Can You Fire Your Personal Injury Lawyer?

When you hire a personal injury lawyer, you hope to have a great working relationship that ultimately results in your compensation. What can you do if you’re not happy with your lawyer? Can you fire your personal injury lawyer? Maybe they’re not communicating with you the way they should. Maybe they’re not taking reasonable steps to advance your litigation. Or maybe they’re going against your wishes.

You can fire your personal injury lawyer at any time by telling them and having them submit withdrawal of representation paperwork to the court. If you fire your injury lawyer for good cause, you may be free from your representation agreement without owing them anything. However, it’s possible that your contingency fee agreement will still apply, and the court may refuse to delay proceedings for new counsel.

Should You Fire Your Personal Injury Lawyer?

If you’re unhappy with your personal injury lawyer, it may be right to fire them. If your lawyer is incompetent, if they’re not doing the job well, or if they’re not communicating with you, firing them may be necessary. However, it’s not a decision that you should make lightly. There may be challenges associated with replacing your legal counsel that may impact your case.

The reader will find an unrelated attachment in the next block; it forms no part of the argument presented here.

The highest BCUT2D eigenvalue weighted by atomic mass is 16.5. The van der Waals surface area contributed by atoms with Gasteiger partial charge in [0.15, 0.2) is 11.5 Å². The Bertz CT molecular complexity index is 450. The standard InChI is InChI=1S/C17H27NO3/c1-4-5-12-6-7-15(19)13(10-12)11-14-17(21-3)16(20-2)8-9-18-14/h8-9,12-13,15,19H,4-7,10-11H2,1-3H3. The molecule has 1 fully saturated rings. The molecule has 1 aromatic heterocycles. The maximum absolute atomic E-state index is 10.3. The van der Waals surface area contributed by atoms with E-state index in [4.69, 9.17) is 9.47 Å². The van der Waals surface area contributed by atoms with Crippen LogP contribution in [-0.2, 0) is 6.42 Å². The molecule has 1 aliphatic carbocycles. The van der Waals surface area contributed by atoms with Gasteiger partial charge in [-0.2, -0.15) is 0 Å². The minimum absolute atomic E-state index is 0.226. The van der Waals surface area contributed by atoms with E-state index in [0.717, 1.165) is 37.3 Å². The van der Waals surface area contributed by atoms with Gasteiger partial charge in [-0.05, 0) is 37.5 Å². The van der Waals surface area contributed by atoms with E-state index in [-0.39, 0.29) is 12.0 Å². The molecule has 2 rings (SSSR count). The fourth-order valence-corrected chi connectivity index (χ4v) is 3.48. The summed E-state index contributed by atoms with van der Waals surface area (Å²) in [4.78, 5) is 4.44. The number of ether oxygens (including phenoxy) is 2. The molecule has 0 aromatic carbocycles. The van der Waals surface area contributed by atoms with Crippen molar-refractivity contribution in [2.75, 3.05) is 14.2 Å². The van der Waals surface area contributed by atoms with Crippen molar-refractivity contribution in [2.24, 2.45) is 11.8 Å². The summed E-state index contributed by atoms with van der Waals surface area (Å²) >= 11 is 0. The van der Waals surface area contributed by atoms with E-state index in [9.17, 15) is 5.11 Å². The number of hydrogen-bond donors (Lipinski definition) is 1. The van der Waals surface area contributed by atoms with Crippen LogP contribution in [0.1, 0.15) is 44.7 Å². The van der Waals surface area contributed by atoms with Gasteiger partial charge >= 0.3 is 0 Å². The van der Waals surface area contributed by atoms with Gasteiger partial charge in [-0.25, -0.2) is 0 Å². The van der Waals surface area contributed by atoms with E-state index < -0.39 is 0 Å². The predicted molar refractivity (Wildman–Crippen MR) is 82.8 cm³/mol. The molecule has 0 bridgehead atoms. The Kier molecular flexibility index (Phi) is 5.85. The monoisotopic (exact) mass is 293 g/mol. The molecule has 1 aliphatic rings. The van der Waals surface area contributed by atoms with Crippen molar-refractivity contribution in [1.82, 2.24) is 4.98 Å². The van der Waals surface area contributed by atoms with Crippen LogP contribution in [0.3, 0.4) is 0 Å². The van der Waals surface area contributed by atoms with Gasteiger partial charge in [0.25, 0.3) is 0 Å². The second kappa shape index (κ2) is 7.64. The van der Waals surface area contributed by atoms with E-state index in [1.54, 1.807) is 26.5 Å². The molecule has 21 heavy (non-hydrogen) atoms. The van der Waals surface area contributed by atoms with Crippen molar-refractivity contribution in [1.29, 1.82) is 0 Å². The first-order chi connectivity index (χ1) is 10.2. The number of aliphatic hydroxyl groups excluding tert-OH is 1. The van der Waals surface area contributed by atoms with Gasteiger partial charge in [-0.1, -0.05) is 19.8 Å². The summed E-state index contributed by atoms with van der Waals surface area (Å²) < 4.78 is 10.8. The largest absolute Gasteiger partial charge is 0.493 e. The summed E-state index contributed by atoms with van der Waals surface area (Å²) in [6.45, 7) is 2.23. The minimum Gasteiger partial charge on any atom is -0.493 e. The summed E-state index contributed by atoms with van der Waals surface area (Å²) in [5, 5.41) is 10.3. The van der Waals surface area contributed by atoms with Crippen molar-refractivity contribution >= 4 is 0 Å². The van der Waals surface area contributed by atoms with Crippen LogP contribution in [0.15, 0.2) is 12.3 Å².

Are you unhappy with your personal injury lawyer?

You should know:

  • You may fire your lawyer at any time.
  • Even though you can fire your injury lawyer, whether or not you should depends on the circumstances.
  • If you fire your lawyer, you have a right to your client’s file and property.
  • Even if the lawyer is upset that you fired them, they must help mitigate the consequences. That means providing files to a new lawyer. (The lawyer may impose a retaining lien, as allowed by law.)
  • You may still owe the lawyer a percentage of your recovery if you signed a contingency fee agreement. It depends on whether you fired them for a good cause, how much work has been done, and any agreements reached regarding the fee.
  • The court probably won’t delay proceedings, especially if your trial date is near. Make sure your new counsel will have time to prepare.

Another lawyer may hesitate to become involved, not wanting a dispute about legal fees. And if you agree to pay another contingency fee, it may seriously impact your final recovery.

Firing your injury lawyer may be the right move – and it may seriously jeopardize your case. If you’d like to talk to a lawyer about your rights and options, contact Jordan Law Center for a review of your specific situation.

South Carolina Rules for Firing a Lawyer

Rule 1.16 of the South Carolina attorney Rules of Professional Conduct state that a lawyer must withdraw from representation of a client if they are discharged. In other words, if you fire your lawyer, they must accept it. In addition, a lawyer may choose to withdraw if certain conditions are present, as stated in Rule 1.16(b).

How do you fire your lawyer in South Carolina?